Way back in 2005, when in his mid-twenties, Ashley Palmer-Watts had already achieved in his career that to which many might aspire – he was Head Chef at a restaurant with three Michelin stars. And not just any restaurant, but The Fat Duck.
So what next?! What was his next achievement to be and how would he stay focused?
For him, the trigger was being invited to present the Royal Institute Christmas Lecture. Heston Blumenthal, Ashley’s manager, addressed Ashley’s doubts about his ability to do this by recommending he get some coaching!
Despite some doubts, applying the Fat Duck ethos of trying new things to see what happens, Ashley decided to give it a go.
At his first session it became clear that apart from the ‘technical’ skills of presentation, he needed to work on his confidence in front of an audience. Ashley believes that you have to invest in something in order to get outcomes, so worked hard, both with Mike Duckett and between sessions, to achieve his objectives and in return received much acclaim after the Lecture.
Ashley is aware that coaching should not be perceived as a blunt instrument for tackling a narrowly defined problem, but as a subtle tool to help clients achieve broader objectives. He therefore had further sessions with Mike after the Lecture, with the broad aim of becoming a superb Head Chef. He wanted to be a leader, a role model and an inspiration. Most of all he wanted to earn those things, not to expect them just because he had the job title.
He therefore worked on management techniques, problem solving and how to grow professionally to become the Head Chef he wanted to be.
Here, on this clip Ashley talks about his experience of leadership when Head Chef at The Fat Duck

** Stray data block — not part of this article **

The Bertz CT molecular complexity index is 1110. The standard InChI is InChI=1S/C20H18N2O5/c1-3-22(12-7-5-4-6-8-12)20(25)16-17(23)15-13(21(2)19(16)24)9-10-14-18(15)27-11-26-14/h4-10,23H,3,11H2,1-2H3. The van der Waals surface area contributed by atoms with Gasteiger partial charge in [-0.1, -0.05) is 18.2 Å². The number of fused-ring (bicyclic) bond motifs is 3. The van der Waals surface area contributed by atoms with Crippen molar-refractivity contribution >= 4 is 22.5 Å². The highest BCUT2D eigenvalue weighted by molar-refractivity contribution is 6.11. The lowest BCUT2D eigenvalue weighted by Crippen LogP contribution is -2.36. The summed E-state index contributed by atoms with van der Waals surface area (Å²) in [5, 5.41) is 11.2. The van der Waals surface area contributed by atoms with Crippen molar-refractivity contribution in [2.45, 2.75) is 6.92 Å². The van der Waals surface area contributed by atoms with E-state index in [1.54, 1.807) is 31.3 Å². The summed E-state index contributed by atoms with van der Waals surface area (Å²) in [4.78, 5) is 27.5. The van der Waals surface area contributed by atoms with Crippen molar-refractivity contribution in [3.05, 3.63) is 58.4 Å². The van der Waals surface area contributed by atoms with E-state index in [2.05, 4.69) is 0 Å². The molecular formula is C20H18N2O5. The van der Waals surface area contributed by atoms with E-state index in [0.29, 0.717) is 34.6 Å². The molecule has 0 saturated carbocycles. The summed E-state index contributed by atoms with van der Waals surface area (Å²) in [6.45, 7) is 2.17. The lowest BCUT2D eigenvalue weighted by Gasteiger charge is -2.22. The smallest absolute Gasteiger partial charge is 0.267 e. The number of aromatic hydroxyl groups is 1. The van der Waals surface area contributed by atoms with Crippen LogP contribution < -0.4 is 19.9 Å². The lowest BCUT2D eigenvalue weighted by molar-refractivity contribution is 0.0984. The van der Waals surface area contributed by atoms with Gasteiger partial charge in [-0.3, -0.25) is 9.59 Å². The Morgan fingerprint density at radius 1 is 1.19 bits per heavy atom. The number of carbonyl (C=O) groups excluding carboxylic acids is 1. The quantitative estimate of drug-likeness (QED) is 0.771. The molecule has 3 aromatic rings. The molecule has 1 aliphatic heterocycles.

He also wanted to learn how to free his mind, to become more creative. He needed to avoid getting bogged down with dealing with problems in the kitchen and fire fighting, instead focussing on his creativity. (Familiar issue?!)
Mike gave Ashley a number of tools to help him achieve this aim. Just one of these tools was specific pieces of music to listen to while he goes for a half hour walk. Ideas are not necessarily generated during that half hour, but his creativity is stimulated and he is confident that the results justify the time investment. Before opening ‘Dinner’ at The Mandarin Hotel, Ashley did this every day. The rigours of service mean that this is no longer possible, but he still uses this technique as often as he can – if it works, keep doing it!
Sometimes Ashley doesn’t really know what he wants to achieve in a coaching session – there’s no immediate ‘problem’. It never takes long though to draw out what’s not quite right, what’s not working, what needs improvement, and the next two hours then fly by! Ashley appreciates that Mike doesn’t put things into his head, he gives him tools to help him “crack the code”, to see how simple things can be.
Looking back on what he has achieved so far, Ashley is now comfortable with the fact that he (and anyone else) can develop further than he thought, given the right tools and the right support. He is a driven person who wants to become even more successful.
He does perceive himself as being very lucky to work for a company which also believes this and which is prepared to support him to achieve his aims, and who clearly see this as being of benefit to the company.
Ashley’s advice is that however successful you already are, and however you define success, you can and should work on yourself in order to either maintain your success or to become even more successful